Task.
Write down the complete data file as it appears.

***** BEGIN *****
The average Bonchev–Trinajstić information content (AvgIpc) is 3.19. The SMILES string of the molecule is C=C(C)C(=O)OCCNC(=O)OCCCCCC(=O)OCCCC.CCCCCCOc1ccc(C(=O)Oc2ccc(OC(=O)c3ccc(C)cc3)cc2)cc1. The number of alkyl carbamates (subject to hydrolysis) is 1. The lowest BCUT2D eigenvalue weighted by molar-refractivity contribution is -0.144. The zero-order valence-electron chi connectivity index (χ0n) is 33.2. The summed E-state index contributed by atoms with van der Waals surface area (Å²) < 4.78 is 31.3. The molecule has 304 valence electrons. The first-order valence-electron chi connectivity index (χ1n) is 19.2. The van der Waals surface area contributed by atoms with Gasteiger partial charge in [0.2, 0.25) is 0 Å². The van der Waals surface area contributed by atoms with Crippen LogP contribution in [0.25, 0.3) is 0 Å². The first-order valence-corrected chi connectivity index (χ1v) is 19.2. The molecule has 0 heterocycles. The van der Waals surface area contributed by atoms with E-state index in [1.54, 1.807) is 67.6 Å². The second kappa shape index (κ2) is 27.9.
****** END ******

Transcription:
The average Bonchev–Trinajstić information content (AvgIpc) is 3.19. The SMILES string of the molecule is C=C(C)C(=O)OCCNC(=O)OCCCCCC(=O)OCCCC.CCCCCCOc1ccc(C(=O)Oc2ccc(OC(=O)c3ccc(C)cc3)cc2)cc1. The number of alkyl carbamates (subject to hydrolysis) is 1. The lowest BCUT2D eigenvalue weighted by molar-refractivity contribution is -0.144. The zero-order valence-electron chi connectivity index (χ0n) is 33.2. The summed E-state index contributed by atoms with van der Waals surface area (Å²) < 4.78 is 31.3. The molecule has 304 valence electrons. The first-order valence-electron chi connectivity index (χ1n) is 19.2. The van der Waals surface area contributed by atoms with Gasteiger partial charge in [0.2, 0.25) is 0 Å². The van der Waals surface area contributed by atoms with Crippen LogP contribution in [0.25, 0.3) is 0 Å². The first-order valence-corrected chi connectivity index (χ1v) is 19.2. The molecule has 0 heterocycles. The van der Waals surface area contributed by atoms with E-state index in [1.54, 1.807) is 67.6 Å². The second kappa shape index (κ2) is 27.9.